St. Joseph Central High School community gathers for last gala
PITTSFIELD — "Good and gracious God," intoned the Rev. Chris Malatesta, "we ask Your blessing on our gathering tonight ..."
The jazz quartet had fallen silent. People stopped reaching for appetizers.
The priest looked down at his written invocation, his big message crowded onto a single page. Before him sat over a hundred people nestled around tables, their heads bowed. Pitchers of ice water wept droplets on white tablecloths.
"COURAGE," the priest had typed in capital letters in one sentence. "GRIEVE" in another.
Everyone in this Pittsfield hotel ballroom had come together Friday evening "to celebrate a rich tradition of goodness," the priest said.
And they were gathered to do that one last time at the Crowne Plaza. Six times before, hundreds of St. Joseph Central High School supporters had turned out here to raise money and induct alumni into the school's hall of fame.
But that was before the Springfield Diocese announced in October that because of collapsing enrollment, this would be St. Joe's final year.
The Rev. Malatesta, of St. Agnes in Dalton, had decided to get right to that.
"We have sad and heavy hearts but are grateful for so many lives touched while celebrating 120 years of Catholic education," he said, his words amplified across tables to the food stations and cash bar at the back. "It is without a doubt that our community is stronger and healthier because of what we have shared."
Thirty-seven current and former teachers listened. They mixed at tables across the big room with alumni, administrators, directors and 15 members of the Catholic order of sisters who long served at St. Joe's.
Though it was to be a night of leave-taking, the room buzzed with warmth and good cheer, as classes held mini-reunions, people hugged and former students greeted teachers they hadn't seen in years.
The event pulled from across New England, and even attracted one member of the Class of 1996 who flew in after performing in Atlanta the night before.
Matt Cusson, a 37-year-old singer-songwriter and producer, offered the crowd something he says he learned at St. Joe's — a live performance, as the jazz quartet took a break.
Later, he was catching up with Lillian Quinn, the St. Joe's academic dean from 1973 to 2014, whom he credits with setting him on his career path. Quinn also oversaw musical productions. She knew Cusson dreamed of making music.
"She said, 'You are going to sing on stage,'" he said. Quinn cast him as Curly in "Oklahoma."
"It was huge," Cusson said of that step. "She got me on stage and that's when I fell in love with performing."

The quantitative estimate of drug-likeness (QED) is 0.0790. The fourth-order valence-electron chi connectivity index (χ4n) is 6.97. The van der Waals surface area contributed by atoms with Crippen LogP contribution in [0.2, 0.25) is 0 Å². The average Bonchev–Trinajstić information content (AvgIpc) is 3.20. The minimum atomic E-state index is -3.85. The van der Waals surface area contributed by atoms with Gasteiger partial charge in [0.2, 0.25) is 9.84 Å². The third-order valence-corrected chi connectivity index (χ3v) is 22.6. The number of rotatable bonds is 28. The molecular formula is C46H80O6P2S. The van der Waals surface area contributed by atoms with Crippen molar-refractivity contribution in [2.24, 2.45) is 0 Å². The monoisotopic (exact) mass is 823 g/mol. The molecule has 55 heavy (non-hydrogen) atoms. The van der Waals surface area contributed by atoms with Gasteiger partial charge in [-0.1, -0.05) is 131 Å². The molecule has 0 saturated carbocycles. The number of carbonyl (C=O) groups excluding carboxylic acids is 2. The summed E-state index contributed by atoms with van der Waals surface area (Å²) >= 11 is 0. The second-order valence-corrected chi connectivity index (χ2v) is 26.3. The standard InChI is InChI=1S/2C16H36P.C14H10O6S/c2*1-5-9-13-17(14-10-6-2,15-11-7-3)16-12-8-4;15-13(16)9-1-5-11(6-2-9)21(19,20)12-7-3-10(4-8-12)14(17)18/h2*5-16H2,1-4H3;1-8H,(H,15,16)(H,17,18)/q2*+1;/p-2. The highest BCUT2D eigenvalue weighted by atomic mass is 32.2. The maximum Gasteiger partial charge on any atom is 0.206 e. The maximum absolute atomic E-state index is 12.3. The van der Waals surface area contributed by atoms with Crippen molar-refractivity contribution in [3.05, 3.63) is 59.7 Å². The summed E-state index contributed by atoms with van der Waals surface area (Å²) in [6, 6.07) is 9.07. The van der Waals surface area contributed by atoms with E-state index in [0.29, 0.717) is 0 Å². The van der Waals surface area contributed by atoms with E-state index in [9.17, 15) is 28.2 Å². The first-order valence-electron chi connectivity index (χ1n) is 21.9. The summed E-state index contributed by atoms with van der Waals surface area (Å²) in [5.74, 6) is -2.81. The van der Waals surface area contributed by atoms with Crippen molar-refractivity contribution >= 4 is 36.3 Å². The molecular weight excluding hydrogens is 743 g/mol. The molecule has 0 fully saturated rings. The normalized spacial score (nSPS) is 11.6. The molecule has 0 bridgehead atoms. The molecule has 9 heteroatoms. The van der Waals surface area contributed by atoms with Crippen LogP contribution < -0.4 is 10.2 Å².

"I knew he was headed for stardom," Quinn said.
When their table was called, two friends from the Class of 1961 stood waiting at a food station for martini glasses to be filled with mashed potatoes, then topped with delicacies.
Asked to share favorite memories of their St. Joe's years, Bruce Barents, who lives now on Cape Cod, played it straight.
"The nuns were very fair. Strict — as they should be. I had a good education and was glad to go there," Barents said.
But his friend Joseph Bourquard, grinning and clutching two glasses of the potato offering, had a shorter answer to the favorite memory question.
"Recess," he said.
Recess in high school? he was asked.
Well, a few minutes here and there, he clarified.
The class plans to stick together as long as it can. After its 50th reunion, members decided to meet every year, Bourquard and Barents explained.
That sense of unity was on display Friday.
Mark Lange, a member of the Class of 1971, recalled that when someone got the notion to do something, many in the 129-member class joined in.
"We traveled as a class. When the class went somewhere, the whole class went. To this day, there's a group of us who are tight," he said. "It was just a really good class."
Kathy Raftery, a fellow member of the Class of 1971, remembers it the same way.
"We did things as a large group. We were very cohesive," she said.
Sister Julia Sullivan sat with other members of the Sisters of St. Joseph order at a table near the middle of the room. She'd spent 23 years on the St. Joe's faculty, including 13 as its principal.
It was going to be a bittersweet night, she started to say, then corrected herself. "It's more bitter than sweet. It was the best years of my life," she said.
Maxyne Schneider, a member of the same order, went to the podium at one point to tell people she'd calculated that 347 sisters had worked with the school over its 120-year history, collectively putting in 1,843 years as teachers and administrators.
"You can see why we feel so bonded here," she said.
"Closings are not easy," the sister said. But then she shared the order's own recent losses. Pressed financially, it had to close its mother house in Holyoke, moving old and frail members to the Boston area.
"We SSJs, then, understand facing the sober realities of shrinking income, declining numbers of people and growing operating costs," Sister Schneider said. "And we understand grieving. From our experience of loss, we can deeply and poignantly empathize with you, with all of you, at the closing of this beloved St. Joe's High School," she said.